(d) The chief judge of the Customs Court may, upon presentation to him by the chief judge of the Court of Customs and Patent Appeals or the chief judge of the Court of Claims of a certificate of necessity, designate and assign temporarily any judge of the Customs Court to serve as a judge of the Court of Customs and Patent Appeals or the Court of Claims.


“SEC. 1581. Powers generally

[“The Customs Court and each judge thereof shall possess all the powers of a district court of the United States for preserving order, compelling the attendance of witnesses and the production of evidence.”] The Customs Court shall possess all the powers in law and equity of, or as conferred by statute upon, a district court of the United States.

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"SEC. 1582. Jurisdiction of the Customs Court

(a) (b)

(c) The Customs Court shall have exclusive jurisdiction of petitions for immediate relief brought by any person who is authorized by statute to contest a final order or decision of the Secretary of the Treasury of the United States Customs Service, and who is likely to sustain immediate and irreparable injury as a result of a preliminary order or decision (or lack thereof) relating to an actual or attempted importation prior to such final order or decision: provided all required customs duties have been paid, except where the court determines such payment in itself would constitute irreparable injury.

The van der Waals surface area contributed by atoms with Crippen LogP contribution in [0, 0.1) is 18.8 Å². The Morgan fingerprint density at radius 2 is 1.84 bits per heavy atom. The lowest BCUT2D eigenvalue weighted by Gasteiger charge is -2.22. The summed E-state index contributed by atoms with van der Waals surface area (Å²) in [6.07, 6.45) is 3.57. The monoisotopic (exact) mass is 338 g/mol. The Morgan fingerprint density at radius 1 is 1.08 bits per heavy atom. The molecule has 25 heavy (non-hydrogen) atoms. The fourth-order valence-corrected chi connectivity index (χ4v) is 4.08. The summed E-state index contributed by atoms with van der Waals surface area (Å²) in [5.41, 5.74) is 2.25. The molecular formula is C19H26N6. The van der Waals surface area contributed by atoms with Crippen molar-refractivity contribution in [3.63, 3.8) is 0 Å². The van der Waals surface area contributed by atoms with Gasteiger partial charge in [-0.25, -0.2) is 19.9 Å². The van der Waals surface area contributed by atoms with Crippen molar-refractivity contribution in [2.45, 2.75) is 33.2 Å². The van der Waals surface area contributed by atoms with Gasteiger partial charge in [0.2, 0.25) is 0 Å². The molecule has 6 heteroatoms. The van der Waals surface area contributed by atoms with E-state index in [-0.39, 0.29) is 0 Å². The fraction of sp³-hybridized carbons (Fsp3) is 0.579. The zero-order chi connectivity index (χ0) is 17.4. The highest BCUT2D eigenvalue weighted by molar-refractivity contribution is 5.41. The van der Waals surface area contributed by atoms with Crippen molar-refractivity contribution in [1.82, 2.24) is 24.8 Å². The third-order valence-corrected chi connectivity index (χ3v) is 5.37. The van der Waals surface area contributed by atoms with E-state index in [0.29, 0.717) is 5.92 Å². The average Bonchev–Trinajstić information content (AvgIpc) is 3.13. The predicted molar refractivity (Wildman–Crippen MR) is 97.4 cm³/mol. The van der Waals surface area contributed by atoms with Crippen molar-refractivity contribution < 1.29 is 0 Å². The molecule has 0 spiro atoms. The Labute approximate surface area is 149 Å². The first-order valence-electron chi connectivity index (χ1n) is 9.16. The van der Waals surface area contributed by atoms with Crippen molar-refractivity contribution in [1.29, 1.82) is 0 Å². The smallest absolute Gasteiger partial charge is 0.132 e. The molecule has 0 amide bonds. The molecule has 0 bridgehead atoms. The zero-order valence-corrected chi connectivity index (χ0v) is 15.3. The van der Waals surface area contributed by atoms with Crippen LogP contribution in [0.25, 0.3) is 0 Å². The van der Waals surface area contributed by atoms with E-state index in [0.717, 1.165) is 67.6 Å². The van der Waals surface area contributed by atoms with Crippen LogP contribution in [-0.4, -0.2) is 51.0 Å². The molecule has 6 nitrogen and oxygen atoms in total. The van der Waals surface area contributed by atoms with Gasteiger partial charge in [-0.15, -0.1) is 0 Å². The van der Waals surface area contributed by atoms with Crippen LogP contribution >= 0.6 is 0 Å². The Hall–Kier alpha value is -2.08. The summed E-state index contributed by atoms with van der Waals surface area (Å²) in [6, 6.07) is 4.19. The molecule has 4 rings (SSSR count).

"(d) [The] Except in cases arising under subsection (c), the Customs Court shall not have jurisdiction of an action unless (1) either a protest has been filed, as prescribed by section 514 of the Tariff Act of 1930, as amended, and denied in accordance with the provisions of section 515, of the Tariff Act of 1930, as amended, or if the action relates to a decision under section 516 of the Tariff Act of 1930, as amended, all remedies prescribed therein have been exhausted, and (2) except in the case of an action relating to a decision under section 516 of the Tariff Act of 1930, as amended, all liquidated duties, charges or exactions have been paid at the time the action is filed.”

(e) “Only one civil action may be brought in the Customs Court to contest the denial of a single protest. However, any number of entries of merchandise involving common issues may be included in a single civil action. Actions may be consolidated by order of the court or by request of the parties, with approval of the court, if there are common issues."

“SEC. 2601. Appeals from Customs Court decisions

(a) (b)

"(c) The Court of Customs and Patent Appeals may affirm, modify, vacate, set aside, or reverse any judgment or order of the Customs Court lawfully brought before it for review, and may remand the cause and direct the entry of an appropriate judgment or order, or require such further proceedings as may be just under the circumstances.Findings of fact by the Customs Court shall not be set aside unless clearly erroneous, and due regard shall be given to the opportunity of the Customs Court to judge of the credibility of the witness. “The judgment or order of the Court of Customs and Patent Appeals shall be final and conclusive unless modified, vacated, set aside, reversed, or remanded by the Supreme Court under section 2106 of this title.”